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Gabon’s transitional urgencies and uncertainties outlined by Prime Minister

Gabon Military Leader Gen Nguema Marched Through The Streets

Gabon’s transitional Prime Minister, Raymond Ndong Sima, delivered the main outlines of the transition on Wednesday but did not specify its duration.

At the end of August, the Gabonese army announced that it had taken power, accusing the authorities of poorly organizing the elections and manipulating the results, which declared President Ali Bongo Ondimba as the winner.

“We applauded the military’s action because it helped prevent urban violence, arrests, injuries, and even deaths in the country,” Sima said during his first press conference in Libreville, the capital of the Central African nation.

Sima, 68, was appointed as prime minister on Sept. 7 by General Brice Oligui Nguema, the transitional president. He served as prime minister from 2012 to 2014, and ran for president in the presidential elections both in 2016 and 2023.

While not specifying the duration of the transition period, Sima suggested that the transition should not be too lengthy to “prevent strict application of sanctions against Gabon due to the disruption of the constitutional order.”

“For now, the sanctions imposed are relatively lenient, but if we do not quickly provide guarantees of a serious commitment to returning to international standards, the sanctions will impact us politically and economically,” he warned.

In a previous interview with international press, Sima said he advocated for a transition that would not exceed two years.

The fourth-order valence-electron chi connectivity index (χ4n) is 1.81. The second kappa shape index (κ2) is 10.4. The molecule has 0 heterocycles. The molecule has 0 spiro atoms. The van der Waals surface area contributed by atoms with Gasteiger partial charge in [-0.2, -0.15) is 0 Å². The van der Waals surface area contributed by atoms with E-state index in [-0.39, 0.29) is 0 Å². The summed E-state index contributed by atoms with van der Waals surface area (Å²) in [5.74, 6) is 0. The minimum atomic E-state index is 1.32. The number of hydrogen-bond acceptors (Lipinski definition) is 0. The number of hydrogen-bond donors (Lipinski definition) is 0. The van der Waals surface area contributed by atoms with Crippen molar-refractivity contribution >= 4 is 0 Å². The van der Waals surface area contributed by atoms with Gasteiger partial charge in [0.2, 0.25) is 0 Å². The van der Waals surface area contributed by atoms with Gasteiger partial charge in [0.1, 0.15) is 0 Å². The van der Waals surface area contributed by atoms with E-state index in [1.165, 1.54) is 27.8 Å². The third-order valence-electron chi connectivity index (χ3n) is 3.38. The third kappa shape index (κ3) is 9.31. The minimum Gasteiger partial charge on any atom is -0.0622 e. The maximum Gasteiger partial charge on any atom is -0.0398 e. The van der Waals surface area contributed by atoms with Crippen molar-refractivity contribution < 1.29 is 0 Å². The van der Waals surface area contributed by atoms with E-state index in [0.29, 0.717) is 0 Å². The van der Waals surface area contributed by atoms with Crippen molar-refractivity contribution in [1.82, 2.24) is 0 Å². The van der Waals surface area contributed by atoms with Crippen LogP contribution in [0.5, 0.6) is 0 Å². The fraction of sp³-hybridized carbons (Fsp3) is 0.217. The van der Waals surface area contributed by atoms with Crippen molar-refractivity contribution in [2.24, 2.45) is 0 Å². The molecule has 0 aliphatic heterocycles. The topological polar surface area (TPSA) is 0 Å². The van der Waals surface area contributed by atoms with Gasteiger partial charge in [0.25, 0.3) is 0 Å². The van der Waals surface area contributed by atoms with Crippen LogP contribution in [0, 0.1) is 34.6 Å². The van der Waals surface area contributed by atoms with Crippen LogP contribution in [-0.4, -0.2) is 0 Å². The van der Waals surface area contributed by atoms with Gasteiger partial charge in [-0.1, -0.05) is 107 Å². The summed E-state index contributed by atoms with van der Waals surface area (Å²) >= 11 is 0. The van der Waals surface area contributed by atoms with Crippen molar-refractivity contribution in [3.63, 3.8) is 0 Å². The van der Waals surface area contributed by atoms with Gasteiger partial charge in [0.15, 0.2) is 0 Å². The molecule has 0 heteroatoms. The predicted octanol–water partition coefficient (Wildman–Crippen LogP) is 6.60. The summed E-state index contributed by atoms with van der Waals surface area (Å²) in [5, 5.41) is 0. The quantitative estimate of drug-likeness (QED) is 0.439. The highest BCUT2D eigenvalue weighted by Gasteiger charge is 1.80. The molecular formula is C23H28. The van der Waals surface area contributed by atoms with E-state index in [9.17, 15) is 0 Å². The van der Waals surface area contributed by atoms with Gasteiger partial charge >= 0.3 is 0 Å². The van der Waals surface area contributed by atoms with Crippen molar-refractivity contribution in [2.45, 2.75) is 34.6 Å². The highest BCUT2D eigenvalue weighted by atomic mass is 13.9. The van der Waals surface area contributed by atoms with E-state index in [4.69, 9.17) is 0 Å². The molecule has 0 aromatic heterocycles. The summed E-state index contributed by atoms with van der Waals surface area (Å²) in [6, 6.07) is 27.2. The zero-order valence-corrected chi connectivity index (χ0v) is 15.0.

The prime minister said that, starting next week, he will launch a call for contributions to engage all layers of Gabonese society. Gabonese citizens will have about two months to submit their written proposals, which will then be reviewed by the ministry responsible for institutional reform.

A secretary will be tasked with collecting and processing all contributions, compiling them into a comprehensive document that will serve as the foundation for the national dialogue, which is expected to be convened before June 2024, he said.

“All segments of society will be engaged in this dialogue,” he noted, adding that the dialogue will establish a constituent assembly responsible for drafting a new constitution and proposing necessary reforms to equip Gabon with “strong institutions.”

A transitional government was established in early September after the military announced the seizure of power in the country on Aug. 30. Nguema has pledged a new Constitution, a new electoral code, and a reliable penal code through a referendum. He also committed to “returning power to civilians” and organizing “free” and “transparent” elections after the transition.

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